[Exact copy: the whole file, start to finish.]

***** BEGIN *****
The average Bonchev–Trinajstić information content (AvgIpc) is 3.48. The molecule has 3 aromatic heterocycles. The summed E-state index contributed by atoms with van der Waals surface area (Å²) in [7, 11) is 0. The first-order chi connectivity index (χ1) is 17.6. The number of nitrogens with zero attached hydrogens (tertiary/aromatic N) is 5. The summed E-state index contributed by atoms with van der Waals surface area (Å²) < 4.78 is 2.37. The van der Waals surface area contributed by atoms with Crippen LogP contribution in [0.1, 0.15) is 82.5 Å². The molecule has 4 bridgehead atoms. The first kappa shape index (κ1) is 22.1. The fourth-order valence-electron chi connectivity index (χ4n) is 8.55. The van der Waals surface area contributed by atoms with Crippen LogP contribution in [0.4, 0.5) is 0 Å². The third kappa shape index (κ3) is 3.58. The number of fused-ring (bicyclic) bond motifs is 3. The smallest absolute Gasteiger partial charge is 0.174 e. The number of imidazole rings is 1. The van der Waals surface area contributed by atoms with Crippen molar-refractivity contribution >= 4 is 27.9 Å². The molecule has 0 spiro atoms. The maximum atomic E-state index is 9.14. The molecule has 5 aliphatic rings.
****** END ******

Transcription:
The average Bonchev–Trinajstić information content (AvgIpc) is 3.48. The molecule has 3 aromatic heterocycles. The summed E-state index contributed by atoms with van der Waals surface area (Å²) in [7, 11) is 0. The first-order chi connectivity index (χ1) is 17.6. The number of nitrogens with zero attached hydrogens (tertiary/aromatic N) is 5. The summed E-state index contributed by atoms with van der Waals surface area (Å²) < 4.78 is 2.37. The van der Waals surface area contributed by atoms with Crippen LogP contribution in [0.1, 0.15) is 82.5 Å². The molecule has 4 bridgehead atoms. The first kappa shape index (κ1) is 22.1. The fourth-order valence-electron chi connectivity index (χ4n) is 8.55. The van der Waals surface area contributed by atoms with Crippen LogP contribution in [0.4, 0.5) is 0 Å². The third kappa shape index (κ3) is 3.58. The number of fused-ring (bicyclic) bond motifs is 3. The smallest absolute Gasteiger partial charge is 0.174 e. The number of imidazole rings is 1. The van der Waals surface area contributed by atoms with Crippen molar-refractivity contribution >= 4 is 27.9 Å². The molecule has 0 spiro atoms. The maximum atomic E-state index is 9.14. The molecule has 5 aliphatic rings.